“And we will surely lose control of our educational system. Is that what we want? I don’t believe it is,” Berrier said. “We get 10 percent of our funds from Washington, and the Feds want to control 80 to 90 percent of our decisions. I say never!”
Berrier believes he is the right candidate to help move the county’s schools forward during “perilous times.” He plans to do that with a conservative philosophy of a small government that will not break the budget or cause major increases in taxes. He also wants to ensure St. Paul School stays a vital part of the Cana community.
“I have expressed my opposition to the movement of the sixth and seventh grades to the new middle school in Hillsville. I would have never supported such a move had I been on the School Board,” Berrier said. “This will diminish St. Paul’s importance in shaping our young student’s lives in the manner desired by the parents of the Fancy Gap District; and, this will place a hardship on these parents as they travel up and down the mountain to middle school. I believe that we need to maintain our community schools. I do not believe this movement is what the majority of the people want; this has been pushed on them by the powers in control.”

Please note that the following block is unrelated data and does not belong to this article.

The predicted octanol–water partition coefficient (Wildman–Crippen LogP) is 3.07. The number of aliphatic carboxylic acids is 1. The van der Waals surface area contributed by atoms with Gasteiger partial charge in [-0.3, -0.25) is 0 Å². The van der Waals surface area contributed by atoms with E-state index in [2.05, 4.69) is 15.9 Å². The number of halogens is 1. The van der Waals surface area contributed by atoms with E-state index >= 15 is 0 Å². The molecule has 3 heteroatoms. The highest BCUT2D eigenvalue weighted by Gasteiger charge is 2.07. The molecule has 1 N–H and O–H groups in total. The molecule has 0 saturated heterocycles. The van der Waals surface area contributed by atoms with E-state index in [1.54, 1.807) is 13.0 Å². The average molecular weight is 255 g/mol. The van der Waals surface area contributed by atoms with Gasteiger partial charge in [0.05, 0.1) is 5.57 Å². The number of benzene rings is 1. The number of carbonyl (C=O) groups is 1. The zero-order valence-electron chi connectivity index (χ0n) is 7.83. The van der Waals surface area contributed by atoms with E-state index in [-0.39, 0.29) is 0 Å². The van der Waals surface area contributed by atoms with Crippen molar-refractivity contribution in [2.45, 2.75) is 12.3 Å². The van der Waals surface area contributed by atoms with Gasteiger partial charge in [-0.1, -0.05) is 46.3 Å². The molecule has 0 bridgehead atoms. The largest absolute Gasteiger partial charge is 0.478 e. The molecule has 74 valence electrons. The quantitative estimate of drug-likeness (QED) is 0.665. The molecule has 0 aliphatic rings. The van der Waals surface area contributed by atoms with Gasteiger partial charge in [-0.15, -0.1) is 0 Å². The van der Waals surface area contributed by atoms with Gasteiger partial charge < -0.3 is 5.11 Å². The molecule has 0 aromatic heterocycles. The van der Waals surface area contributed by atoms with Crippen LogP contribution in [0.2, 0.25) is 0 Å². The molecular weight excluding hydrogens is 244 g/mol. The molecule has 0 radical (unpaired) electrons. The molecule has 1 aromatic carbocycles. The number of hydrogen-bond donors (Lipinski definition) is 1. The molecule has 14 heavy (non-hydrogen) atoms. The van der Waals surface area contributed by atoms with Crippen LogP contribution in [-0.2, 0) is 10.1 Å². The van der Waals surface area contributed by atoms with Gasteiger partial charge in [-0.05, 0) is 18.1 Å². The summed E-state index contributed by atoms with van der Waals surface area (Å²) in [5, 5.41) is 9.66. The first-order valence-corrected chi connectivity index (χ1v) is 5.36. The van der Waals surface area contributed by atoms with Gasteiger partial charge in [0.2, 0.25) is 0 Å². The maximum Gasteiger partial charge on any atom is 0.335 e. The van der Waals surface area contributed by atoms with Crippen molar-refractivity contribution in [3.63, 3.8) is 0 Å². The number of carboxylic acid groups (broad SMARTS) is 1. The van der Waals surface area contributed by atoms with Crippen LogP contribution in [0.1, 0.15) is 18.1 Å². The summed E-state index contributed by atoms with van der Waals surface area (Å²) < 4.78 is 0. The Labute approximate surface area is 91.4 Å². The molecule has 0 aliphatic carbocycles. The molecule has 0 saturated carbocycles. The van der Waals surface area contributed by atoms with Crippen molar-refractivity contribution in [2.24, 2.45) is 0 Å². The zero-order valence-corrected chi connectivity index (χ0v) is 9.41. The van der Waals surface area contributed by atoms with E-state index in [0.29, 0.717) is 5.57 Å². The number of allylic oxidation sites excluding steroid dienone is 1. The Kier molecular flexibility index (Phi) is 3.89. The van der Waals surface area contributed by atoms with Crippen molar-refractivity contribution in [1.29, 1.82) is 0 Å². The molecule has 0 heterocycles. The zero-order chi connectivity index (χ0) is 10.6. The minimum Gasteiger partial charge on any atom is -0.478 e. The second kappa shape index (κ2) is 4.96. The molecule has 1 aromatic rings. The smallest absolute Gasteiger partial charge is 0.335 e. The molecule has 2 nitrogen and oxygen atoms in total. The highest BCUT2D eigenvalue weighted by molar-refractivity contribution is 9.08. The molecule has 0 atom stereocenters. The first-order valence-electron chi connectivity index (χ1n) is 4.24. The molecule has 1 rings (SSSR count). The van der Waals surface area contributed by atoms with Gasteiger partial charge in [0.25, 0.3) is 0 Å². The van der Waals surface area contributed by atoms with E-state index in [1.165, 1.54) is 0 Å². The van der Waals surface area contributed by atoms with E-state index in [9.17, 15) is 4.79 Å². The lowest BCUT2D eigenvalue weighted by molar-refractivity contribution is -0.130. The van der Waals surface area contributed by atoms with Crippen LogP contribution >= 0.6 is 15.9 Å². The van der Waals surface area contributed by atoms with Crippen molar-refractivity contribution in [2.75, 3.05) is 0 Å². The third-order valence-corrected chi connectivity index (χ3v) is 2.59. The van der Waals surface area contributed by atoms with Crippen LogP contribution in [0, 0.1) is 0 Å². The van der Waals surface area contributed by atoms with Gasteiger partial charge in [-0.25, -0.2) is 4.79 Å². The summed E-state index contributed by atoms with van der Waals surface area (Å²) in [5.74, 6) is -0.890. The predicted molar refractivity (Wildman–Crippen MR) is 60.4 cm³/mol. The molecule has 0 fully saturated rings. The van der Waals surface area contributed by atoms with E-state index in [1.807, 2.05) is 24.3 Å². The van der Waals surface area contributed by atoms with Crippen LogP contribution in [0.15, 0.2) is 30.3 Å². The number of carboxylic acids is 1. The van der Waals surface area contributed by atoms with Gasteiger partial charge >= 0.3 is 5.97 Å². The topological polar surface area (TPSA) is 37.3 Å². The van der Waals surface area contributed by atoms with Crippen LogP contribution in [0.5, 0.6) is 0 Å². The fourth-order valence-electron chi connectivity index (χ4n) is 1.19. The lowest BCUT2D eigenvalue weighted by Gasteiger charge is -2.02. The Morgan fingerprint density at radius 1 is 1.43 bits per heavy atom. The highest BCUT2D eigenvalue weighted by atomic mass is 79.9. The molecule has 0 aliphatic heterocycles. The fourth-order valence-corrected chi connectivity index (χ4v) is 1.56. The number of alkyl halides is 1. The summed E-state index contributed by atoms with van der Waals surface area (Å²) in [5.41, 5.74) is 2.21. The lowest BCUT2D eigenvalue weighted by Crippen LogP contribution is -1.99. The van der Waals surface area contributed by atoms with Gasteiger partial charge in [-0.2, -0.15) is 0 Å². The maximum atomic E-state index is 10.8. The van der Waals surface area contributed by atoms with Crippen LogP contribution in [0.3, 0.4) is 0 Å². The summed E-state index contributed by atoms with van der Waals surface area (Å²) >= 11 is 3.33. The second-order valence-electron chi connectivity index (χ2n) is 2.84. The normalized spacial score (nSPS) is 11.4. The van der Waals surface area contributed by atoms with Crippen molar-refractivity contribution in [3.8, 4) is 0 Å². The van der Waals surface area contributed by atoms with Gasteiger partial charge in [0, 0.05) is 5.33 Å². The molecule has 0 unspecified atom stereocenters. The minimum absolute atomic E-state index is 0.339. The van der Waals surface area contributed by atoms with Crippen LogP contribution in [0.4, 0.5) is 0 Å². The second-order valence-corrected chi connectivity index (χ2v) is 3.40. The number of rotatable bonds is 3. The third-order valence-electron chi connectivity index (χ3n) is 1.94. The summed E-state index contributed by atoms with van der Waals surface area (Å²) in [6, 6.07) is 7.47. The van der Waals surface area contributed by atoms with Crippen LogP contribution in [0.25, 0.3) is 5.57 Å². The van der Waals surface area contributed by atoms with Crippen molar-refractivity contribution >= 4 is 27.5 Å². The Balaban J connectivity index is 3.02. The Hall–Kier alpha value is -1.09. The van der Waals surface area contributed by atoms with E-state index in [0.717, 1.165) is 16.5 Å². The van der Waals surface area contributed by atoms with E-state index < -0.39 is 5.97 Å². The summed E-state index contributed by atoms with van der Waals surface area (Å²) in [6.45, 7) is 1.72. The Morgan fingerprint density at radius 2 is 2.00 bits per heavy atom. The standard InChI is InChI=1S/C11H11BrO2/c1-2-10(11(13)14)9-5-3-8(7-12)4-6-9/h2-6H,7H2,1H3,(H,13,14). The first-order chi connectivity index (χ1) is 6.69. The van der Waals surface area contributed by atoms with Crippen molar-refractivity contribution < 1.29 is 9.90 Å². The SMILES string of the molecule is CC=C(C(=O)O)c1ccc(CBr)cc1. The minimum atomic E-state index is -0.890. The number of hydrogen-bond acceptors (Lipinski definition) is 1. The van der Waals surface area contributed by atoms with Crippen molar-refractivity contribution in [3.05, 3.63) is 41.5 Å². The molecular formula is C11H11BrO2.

Berrier said he will always stand up for the schools in the Fancy Gap District to be certain they receive a fair and equitable distribution of all funds allocated to the schools.
“Never will I permit our schools to be shortchanged or discriminated against. Never will I allow our schools treated differently than any others,” he said. “I will always listen to you, the parents and teachers, about matters that concern our children. Never will I represent a faction or group who has ulterior motives; and, never will I be a part of a board that works secretly to make decisions that should be debated out in the open. And, I will represent everyone fairly be you rich or poor, employer or employee, politically connected or the low man on the totem pole. I will treat everyone fair and square without any prejudice; and, my door will always be open to listen to your concerns. These are the reasons I am running again and seeking your support in November. We do not need four more years without representation.”